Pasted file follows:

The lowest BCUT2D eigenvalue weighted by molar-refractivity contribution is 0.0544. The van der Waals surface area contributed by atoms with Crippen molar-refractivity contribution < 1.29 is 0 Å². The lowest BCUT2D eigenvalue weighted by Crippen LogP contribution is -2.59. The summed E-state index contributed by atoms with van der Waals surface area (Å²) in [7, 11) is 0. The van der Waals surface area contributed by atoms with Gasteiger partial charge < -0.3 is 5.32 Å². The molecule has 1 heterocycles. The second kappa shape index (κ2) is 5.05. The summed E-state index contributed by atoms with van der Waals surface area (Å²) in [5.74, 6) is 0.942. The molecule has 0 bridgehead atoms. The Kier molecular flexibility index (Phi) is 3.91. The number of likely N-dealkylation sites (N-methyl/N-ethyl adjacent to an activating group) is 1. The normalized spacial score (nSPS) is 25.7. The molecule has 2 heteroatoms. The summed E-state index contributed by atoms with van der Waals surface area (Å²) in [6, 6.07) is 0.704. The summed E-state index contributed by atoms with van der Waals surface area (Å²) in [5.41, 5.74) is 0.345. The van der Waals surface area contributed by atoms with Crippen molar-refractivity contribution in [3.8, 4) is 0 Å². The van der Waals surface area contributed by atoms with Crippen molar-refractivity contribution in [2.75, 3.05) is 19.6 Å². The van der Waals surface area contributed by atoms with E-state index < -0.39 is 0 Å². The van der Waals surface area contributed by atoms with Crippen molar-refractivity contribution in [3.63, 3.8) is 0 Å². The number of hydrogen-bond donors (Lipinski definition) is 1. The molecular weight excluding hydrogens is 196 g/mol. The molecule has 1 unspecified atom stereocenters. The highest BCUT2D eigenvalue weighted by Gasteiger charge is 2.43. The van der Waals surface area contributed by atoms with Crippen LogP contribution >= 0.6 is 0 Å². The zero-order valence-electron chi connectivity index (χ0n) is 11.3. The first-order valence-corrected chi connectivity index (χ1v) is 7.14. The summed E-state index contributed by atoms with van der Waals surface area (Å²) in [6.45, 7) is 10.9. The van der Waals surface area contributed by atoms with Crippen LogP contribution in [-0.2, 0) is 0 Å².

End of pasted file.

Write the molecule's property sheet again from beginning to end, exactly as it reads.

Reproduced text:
The lowest BCUT2D eigenvalue weighted by molar-refractivity contribution is 0.0544. The van der Waals surface area contributed by atoms with Crippen molar-refractivity contribution < 1.29 is 0 Å². The lowest BCUT2D eigenvalue weighted by Crippen LogP contribution is -2.59. The summed E-state index contributed by atoms with van der Waals surface area (Å²) in [7, 11) is 0. The van der Waals surface area contributed by atoms with Gasteiger partial charge < -0.3 is 5.32 Å². The molecule has 1 heterocycles. The second kappa shape index (κ2) is 5.05. The summed E-state index contributed by atoms with van der Waals surface area (Å²) in [5.74, 6) is 0.942. The molecule has 0 bridgehead atoms. The Kier molecular flexibility index (Phi) is 3.91. The number of likely N-dealkylation sites (N-methyl/N-ethyl adjacent to an activating group) is 1. The normalized spacial score (nSPS) is 25.7. The molecule has 2 heteroatoms. The summed E-state index contributed by atoms with van der Waals surface area (Å²) in [6, 6.07) is 0.704. The summed E-state index contributed by atoms with van der Waals surface area (Å²) in [5.41, 5.74) is 0.345. The van der Waals surface area contributed by atoms with Crippen molar-refractivity contribution in [3.8, 4) is 0 Å². The van der Waals surface area contributed by atoms with Crippen molar-refractivity contribution in [2.75, 3.05) is 19.6 Å². The van der Waals surface area contributed by atoms with E-state index < -0.39 is 0 Å². The van der Waals surface area contributed by atoms with Crippen molar-refractivity contribution in [3.63, 3.8) is 0 Å². The number of hydrogen-bond donors (Lipinski definition) is 1. The molecular weight excluding hydrogens is 196 g/mol. The molecule has 1 unspecified atom stereocenters. The highest BCUT2D eigenvalue weighted by Gasteiger charge is 2.43. The van der Waals surface area contributed by atoms with Crippen LogP contribution >= 0.6 is 0 Å². The zero-order valence-electron chi connectivity index (χ0n) is 11.3. The first-order valence-corrected chi connectivity index (χ1v) is 7.14. The summed E-state index contributed by atoms with van der Waals surface area (Å²) in [6.45, 7) is 10.9. The van der Waals surface area contributed by atoms with Crippen LogP contribution in [-0.2, 0) is 0 Å².